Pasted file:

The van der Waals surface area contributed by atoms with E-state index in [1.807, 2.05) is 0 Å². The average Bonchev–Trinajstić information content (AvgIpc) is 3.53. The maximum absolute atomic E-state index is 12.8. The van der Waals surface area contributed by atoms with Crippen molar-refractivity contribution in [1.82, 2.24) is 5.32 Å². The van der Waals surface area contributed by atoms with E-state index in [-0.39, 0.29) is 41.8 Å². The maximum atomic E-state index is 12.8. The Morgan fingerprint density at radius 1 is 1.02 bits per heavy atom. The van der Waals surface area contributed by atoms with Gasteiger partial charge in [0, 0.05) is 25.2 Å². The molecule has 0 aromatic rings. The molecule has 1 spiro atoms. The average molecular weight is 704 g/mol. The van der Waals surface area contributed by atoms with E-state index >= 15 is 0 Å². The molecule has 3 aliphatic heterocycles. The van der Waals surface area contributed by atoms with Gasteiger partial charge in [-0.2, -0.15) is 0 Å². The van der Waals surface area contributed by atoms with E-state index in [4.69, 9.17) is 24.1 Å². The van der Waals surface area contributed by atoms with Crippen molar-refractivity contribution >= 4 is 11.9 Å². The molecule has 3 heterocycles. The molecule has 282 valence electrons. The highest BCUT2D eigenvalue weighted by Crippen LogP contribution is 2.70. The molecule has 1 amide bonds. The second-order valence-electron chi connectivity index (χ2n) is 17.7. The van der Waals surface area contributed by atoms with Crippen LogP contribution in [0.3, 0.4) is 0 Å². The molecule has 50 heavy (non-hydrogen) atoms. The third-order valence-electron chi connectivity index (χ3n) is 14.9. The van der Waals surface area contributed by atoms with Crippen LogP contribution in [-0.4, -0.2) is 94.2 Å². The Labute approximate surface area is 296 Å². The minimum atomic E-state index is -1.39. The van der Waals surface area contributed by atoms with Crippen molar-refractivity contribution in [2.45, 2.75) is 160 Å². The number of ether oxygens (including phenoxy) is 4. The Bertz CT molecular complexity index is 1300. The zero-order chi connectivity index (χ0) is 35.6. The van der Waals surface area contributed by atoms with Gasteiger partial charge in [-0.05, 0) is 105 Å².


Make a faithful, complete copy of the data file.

The van der Waals surface area contributed by atoms with E-state index in [1.807, 2.05) is 0 Å². The average Bonchev–Trinajstić information content (AvgIpc) is 3.53. The maximum absolute atomic E-state index is 12.8. The van der Waals surface area contributed by atoms with Crippen molar-refractivity contribution in [1.82, 2.24) is 5.32 Å². The van der Waals surface area contributed by atoms with E-state index in [-0.39, 0.29) is 41.8 Å². The maximum atomic E-state index is 12.8. The Morgan fingerprint density at radius 1 is 1.02 bits per heavy atom. The van der Waals surface area contributed by atoms with Gasteiger partial charge in [0, 0.05) is 25.2 Å². The molecule has 0 aromatic rings. The molecule has 1 spiro atoms. The average molecular weight is 704 g/mol. The van der Waals surface area contributed by atoms with E-state index >= 15 is 0 Å². The molecule has 3 aliphatic heterocycles. The van der Waals surface area contributed by atoms with Gasteiger partial charge in [-0.2, -0.15) is 0 Å². The van der Waals surface area contributed by atoms with E-state index in [4.69, 9.17) is 24.1 Å². The van der Waals surface area contributed by atoms with Crippen molar-refractivity contribution >= 4 is 11.9 Å². The molecule has 3 heterocycles. The molecule has 282 valence electrons. The highest BCUT2D eigenvalue weighted by Crippen LogP contribution is 2.70. The molecule has 1 amide bonds. The second-order valence-electron chi connectivity index (χ2n) is 17.7. The van der Waals surface area contributed by atoms with Crippen LogP contribution in [0.3, 0.4) is 0 Å². The molecule has 50 heavy (non-hydrogen) atoms. The third-order valence-electron chi connectivity index (χ3n) is 14.9. The van der Waals surface area contributed by atoms with Crippen LogP contribution in [-0.4, -0.2) is 94.2 Å². The Labute approximate surface area is 296 Å². The minimum atomic E-state index is -1.39. The van der Waals surface area contributed by atoms with Crippen molar-refractivity contribution in [2.45, 2.75) is 160 Å². The number of ether oxygens (including phenoxy) is 4. The Bertz CT molecular complexity index is 1300. The zero-order chi connectivity index (χ0) is 35.6. The van der Waals surface area contributed by atoms with Gasteiger partial charge in [-0.05, 0) is 105 Å².